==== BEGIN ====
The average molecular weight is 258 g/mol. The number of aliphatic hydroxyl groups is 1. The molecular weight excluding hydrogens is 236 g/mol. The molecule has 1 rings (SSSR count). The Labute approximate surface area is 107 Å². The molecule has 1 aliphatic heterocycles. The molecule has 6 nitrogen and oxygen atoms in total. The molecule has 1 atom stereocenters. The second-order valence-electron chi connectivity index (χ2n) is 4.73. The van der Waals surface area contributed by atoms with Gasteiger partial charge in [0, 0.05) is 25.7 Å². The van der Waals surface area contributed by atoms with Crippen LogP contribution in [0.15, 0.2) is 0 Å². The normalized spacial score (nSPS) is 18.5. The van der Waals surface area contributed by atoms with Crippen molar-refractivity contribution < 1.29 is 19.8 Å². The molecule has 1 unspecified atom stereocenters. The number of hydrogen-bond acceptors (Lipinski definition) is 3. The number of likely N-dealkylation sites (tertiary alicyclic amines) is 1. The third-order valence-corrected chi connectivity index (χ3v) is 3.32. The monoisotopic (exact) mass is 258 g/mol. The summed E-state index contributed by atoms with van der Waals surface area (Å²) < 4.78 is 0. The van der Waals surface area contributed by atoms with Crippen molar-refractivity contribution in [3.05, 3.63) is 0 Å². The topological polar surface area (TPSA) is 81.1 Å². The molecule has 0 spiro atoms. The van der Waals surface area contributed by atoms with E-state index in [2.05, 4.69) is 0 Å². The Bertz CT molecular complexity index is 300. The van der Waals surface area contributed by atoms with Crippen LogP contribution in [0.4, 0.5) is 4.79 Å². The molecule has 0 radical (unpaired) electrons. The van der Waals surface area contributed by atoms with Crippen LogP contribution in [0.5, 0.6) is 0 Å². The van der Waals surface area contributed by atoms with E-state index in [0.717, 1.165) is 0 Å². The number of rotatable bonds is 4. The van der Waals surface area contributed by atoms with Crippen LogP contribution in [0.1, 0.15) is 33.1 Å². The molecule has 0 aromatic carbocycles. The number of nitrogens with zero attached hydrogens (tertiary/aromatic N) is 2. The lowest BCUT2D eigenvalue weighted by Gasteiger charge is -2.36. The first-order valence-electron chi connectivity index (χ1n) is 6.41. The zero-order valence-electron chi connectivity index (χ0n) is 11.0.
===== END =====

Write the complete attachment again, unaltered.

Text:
The average molecular weight is 258 g/mol. The number of aliphatic hydroxyl groups is 1. The molecular weight excluding hydrogens is 236 g/mol. The molecule has 1 rings (SSSR count). The Labute approximate surface area is 107 Å². The molecule has 1 aliphatic heterocycles. The molecule has 6 nitrogen and oxygen atoms in total. The molecule has 1 atom stereocenters. The second-order valence-electron chi connectivity index (χ2n) is 4.73. The van der Waals surface area contributed by atoms with Gasteiger partial charge in [0, 0.05) is 25.7 Å². The van der Waals surface area contributed by atoms with Crippen LogP contribution in [0.15, 0.2) is 0 Å². The normalized spacial score (nSPS) is 18.5. The van der Waals surface area contributed by atoms with Crippen molar-refractivity contribution < 1.29 is 19.8 Å². The molecule has 1 unspecified atom stereocenters. The number of hydrogen-bond acceptors (Lipinski definition) is 3. The number of likely N-dealkylation sites (tertiary alicyclic amines) is 1. The third-order valence-corrected chi connectivity index (χ3v) is 3.32. The monoisotopic (exact) mass is 258 g/mol. The summed E-state index contributed by atoms with van der Waals surface area (Å²) < 4.78 is 0. The van der Waals surface area contributed by atoms with Crippen molar-refractivity contribution in [3.05, 3.63) is 0 Å². The topological polar surface area (TPSA) is 81.1 Å². The molecule has 0 spiro atoms. The van der Waals surface area contributed by atoms with E-state index in [2.05, 4.69) is 0 Å². The Bertz CT molecular complexity index is 300. The van der Waals surface area contributed by atoms with Crippen LogP contribution in [0.4, 0.5) is 4.79 Å². The molecule has 0 radical (unpaired) electrons. The van der Waals surface area contributed by atoms with Crippen LogP contribution in [0.5, 0.6) is 0 Å². The van der Waals surface area contributed by atoms with E-state index in [0.717, 1.165) is 0 Å². The number of rotatable bonds is 4. The van der Waals surface area contributed by atoms with Crippen LogP contribution in [0.1, 0.15) is 33.1 Å². The molecule has 0 aromatic carbocycles. The number of nitrogens with zero attached hydrogens (tertiary/aromatic N) is 2. The lowest BCUT2D eigenvalue weighted by Gasteiger charge is -2.36. The first-order valence-electron chi connectivity index (χ1n) is 6.41. The zero-order valence-electron chi connectivity index (χ0n) is 11.0.